Facebook the ‘Quarterback’: Social media’s high school stereotypes
"What would social networks look like in a school yearbook?" a question from Wix's infographic asks – well according to the company Facebook would be a quarterback, YouTube the 'theatre guy' and Twitter 'chatty Cathy'.
The infographic is an interesting insight into the attributes of each social platform, with the statistics shared often reflecting common views as to how each website is used in everyday life.
It gives a vivid picture as to what each social website has to offer, with Facebook portrayed as the top of the social order.
Other social media platforms were also looked at in the ingenious Wix infographic with Google Plus referred to as the 'rich kid', LinkedIn the student body president and Instagram 'the hussy'.
The Facebook quarterback profile indicated that almost half (48 per cent) of young Americans said they found out about news through Facebook. It also looked at the growth of monthly users, climbing from 680 million last year to 1.01 billion!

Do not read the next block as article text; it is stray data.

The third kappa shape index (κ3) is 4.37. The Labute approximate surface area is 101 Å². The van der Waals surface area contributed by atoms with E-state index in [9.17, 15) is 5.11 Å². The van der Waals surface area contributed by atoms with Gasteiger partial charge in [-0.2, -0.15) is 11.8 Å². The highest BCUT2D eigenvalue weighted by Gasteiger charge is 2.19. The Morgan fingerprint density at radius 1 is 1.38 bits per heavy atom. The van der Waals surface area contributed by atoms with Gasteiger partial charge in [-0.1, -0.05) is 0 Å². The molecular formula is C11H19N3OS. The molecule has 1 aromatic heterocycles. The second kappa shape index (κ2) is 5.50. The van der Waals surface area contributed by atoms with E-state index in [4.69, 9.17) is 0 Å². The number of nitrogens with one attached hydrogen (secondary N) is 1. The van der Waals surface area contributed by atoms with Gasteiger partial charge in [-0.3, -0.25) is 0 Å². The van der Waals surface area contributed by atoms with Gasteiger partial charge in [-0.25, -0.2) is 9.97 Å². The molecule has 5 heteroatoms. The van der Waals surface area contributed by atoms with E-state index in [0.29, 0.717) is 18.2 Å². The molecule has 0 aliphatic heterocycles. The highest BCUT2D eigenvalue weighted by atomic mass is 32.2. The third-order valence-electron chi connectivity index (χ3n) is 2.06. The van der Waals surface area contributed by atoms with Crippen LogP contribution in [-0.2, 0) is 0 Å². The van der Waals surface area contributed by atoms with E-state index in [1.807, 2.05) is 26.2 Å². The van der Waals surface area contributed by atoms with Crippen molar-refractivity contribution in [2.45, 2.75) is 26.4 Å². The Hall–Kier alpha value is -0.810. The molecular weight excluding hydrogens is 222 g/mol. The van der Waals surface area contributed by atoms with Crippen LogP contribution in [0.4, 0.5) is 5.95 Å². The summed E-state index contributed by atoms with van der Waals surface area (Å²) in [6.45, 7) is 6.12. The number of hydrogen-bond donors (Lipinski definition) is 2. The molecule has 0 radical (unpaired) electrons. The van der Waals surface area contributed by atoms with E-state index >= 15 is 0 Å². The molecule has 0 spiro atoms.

Other facts pointed out – pertaining to the quarterback stereotype – found that 52 per cent of students reported that they were cyberbullied.
The YouTube theatre guy was said to play 'every role', with the website showing a huge range of content. It also revealed that YouTube partners will only make around $2 to $5 per 1000 video views, with YouTube only paying you once your video makes $100.
Twitter's chatty Cathy takes the role of the annoying talkative girl who won't shut up, noting that 71 per cent of tweets sent are ignored, with just less than a quarter (23 per cent) getting a reply.
Pinterest is the cheerleader driving more traffic than twitter, with 80 per cent of users women. Pinterest also became the fastest stand alone website to pass the ten million per month mark ever.
Google plus is the money-maker rich kid raking in $37.9 billion in 2011 and attracting 20 million users within three weeks of its launch. It also revealed that 30 per cent of users who make a public post never make a second one.
Posted by April Revake.